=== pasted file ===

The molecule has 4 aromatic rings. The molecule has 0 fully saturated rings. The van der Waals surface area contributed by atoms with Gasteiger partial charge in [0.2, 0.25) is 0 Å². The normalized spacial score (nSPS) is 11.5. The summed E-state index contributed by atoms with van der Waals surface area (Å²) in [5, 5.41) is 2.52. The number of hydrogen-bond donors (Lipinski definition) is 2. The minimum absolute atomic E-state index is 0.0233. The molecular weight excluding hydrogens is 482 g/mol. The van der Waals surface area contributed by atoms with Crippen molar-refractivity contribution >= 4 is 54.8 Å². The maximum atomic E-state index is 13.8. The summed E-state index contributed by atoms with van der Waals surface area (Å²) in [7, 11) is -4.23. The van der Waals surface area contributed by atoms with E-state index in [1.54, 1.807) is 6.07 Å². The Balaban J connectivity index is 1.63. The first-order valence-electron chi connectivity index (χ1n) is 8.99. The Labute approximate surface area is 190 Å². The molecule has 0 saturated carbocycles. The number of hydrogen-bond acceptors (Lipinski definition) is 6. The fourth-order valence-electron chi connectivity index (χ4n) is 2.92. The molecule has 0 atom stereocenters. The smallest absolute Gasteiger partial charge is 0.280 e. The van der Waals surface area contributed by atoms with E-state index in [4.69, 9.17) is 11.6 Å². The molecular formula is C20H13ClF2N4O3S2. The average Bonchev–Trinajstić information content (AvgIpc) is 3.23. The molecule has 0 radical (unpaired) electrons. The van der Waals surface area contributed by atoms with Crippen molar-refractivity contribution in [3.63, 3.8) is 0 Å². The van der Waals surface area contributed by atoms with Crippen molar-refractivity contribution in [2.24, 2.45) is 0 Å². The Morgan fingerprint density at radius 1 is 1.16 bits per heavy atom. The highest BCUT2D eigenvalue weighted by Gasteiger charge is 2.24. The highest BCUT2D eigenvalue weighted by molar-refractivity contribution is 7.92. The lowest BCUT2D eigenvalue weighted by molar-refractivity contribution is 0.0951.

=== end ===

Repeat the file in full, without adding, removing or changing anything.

The molecule has 4 aromatic rings. The molecule has 0 fully saturated rings. The van der Waals surface area contributed by atoms with Gasteiger partial charge in [0.2, 0.25) is 0 Å². The normalized spacial score (nSPS) is 11.5. The summed E-state index contributed by atoms with van der Waals surface area (Å²) in [5, 5.41) is 2.52. The number of hydrogen-bond donors (Lipinski definition) is 2. The minimum absolute atomic E-state index is 0.0233. The molecular weight excluding hydrogens is 482 g/mol. The van der Waals surface area contributed by atoms with Crippen molar-refractivity contribution >= 4 is 54.8 Å². The maximum atomic E-state index is 13.8. The summed E-state index contributed by atoms with van der Waals surface area (Å²) in [7, 11) is -4.23. The van der Waals surface area contributed by atoms with E-state index in [1.54, 1.807) is 6.07 Å². The Balaban J connectivity index is 1.63. The first-order valence-electron chi connectivity index (χ1n) is 8.99. The Labute approximate surface area is 190 Å². The molecule has 0 saturated carbocycles. The number of hydrogen-bond acceptors (Lipinski definition) is 6. The fourth-order valence-electron chi connectivity index (χ4n) is 2.92. The molecule has 0 atom stereocenters. The smallest absolute Gasteiger partial charge is 0.280 e. The van der Waals surface area contributed by atoms with E-state index in [4.69, 9.17) is 11.6 Å². The molecular formula is C20H13ClF2N4O3S2. The average Bonchev–Trinajstić information content (AvgIpc) is 3.23. The molecule has 0 radical (unpaired) electrons. The van der Waals surface area contributed by atoms with Crippen molar-refractivity contribution in [3.63, 3.8) is 0 Å². The van der Waals surface area contributed by atoms with Crippen molar-refractivity contribution in [2.24, 2.45) is 0 Å². The Morgan fingerprint density at radius 1 is 1.16 bits per heavy atom. The highest BCUT2D eigenvalue weighted by Gasteiger charge is 2.24. The highest BCUT2D eigenvalue weighted by molar-refractivity contribution is 7.92. The lowest BCUT2D eigenvalue weighted by molar-refractivity contribution is 0.0951.